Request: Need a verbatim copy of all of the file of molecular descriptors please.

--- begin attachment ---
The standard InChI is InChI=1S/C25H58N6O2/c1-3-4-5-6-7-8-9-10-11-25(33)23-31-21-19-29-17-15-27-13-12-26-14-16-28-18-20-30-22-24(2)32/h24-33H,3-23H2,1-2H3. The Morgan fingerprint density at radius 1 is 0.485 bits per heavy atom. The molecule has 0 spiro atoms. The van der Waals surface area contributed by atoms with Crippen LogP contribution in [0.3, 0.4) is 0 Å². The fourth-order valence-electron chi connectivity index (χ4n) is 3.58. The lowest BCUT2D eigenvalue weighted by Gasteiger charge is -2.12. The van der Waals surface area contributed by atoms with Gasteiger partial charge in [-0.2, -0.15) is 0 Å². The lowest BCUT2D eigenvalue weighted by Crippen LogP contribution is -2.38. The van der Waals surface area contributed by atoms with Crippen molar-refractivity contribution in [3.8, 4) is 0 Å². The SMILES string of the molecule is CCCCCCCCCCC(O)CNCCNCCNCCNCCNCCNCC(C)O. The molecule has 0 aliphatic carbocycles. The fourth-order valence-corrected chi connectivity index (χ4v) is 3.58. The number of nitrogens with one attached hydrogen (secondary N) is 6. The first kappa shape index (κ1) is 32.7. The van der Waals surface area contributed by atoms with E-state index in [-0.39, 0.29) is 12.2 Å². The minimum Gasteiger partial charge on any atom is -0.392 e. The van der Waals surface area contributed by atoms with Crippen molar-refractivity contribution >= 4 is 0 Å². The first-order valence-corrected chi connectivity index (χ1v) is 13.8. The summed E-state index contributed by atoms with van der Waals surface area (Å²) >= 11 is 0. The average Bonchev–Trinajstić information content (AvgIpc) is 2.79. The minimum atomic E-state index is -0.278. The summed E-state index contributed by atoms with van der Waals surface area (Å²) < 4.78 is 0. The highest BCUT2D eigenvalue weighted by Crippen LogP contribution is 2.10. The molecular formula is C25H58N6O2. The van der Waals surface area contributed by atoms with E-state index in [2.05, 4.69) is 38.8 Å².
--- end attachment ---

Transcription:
The standard InChI is InChI=1S/C25H58N6O2/c1-3-4-5-6-7-8-9-10-11-25(33)23-31-21-19-29-17-15-27-13-12-26-14-16-28-18-20-30-22-24(2)32/h24-33H,3-23H2,1-2H3. The Morgan fingerprint density at radius 1 is 0.485 bits per heavy atom. The molecule has 0 spiro atoms. The van der Waals surface area contributed by atoms with Crippen LogP contribution in [0.3, 0.4) is 0 Å². The fourth-order valence-electron chi connectivity index (χ4n) is 3.58. The lowest BCUT2D eigenvalue weighted by Gasteiger charge is -2.12. The van der Waals surface area contributed by atoms with Gasteiger partial charge in [-0.2, -0.15) is 0 Å². The lowest BCUT2D eigenvalue weighted by Crippen LogP contribution is -2.38. The van der Waals surface area contributed by atoms with Crippen molar-refractivity contribution in [3.8, 4) is 0 Å². The SMILES string of the molecule is CCCCCCCCCCC(O)CNCCNCCNCCNCCNCCNCC(C)O. The molecule has 0 aliphatic carbocycles. The fourth-order valence-corrected chi connectivity index (χ4v) is 3.58. The number of nitrogens with one attached hydrogen (secondary N) is 6. The first kappa shape index (κ1) is 32.7. The van der Waals surface area contributed by atoms with E-state index in [-0.39, 0.29) is 12.2 Å². The minimum Gasteiger partial charge on any atom is -0.392 e. The van der Waals surface area contributed by atoms with Crippen molar-refractivity contribution >= 4 is 0 Å². The first-order valence-corrected chi connectivity index (χ1v) is 13.8. The summed E-state index contributed by atoms with van der Waals surface area (Å²) >= 11 is 0. The average Bonchev–Trinajstić information content (AvgIpc) is 2.79. The minimum atomic E-state index is -0.278. The summed E-state index contributed by atoms with van der Waals surface area (Å²) < 4.78 is 0. The highest BCUT2D eigenvalue weighted by Crippen LogP contribution is 2.10. The molecular formula is C25H58N6O2. The van der Waals surface area contributed by atoms with E-state index in [2.05, 4.69) is 38.8 Å².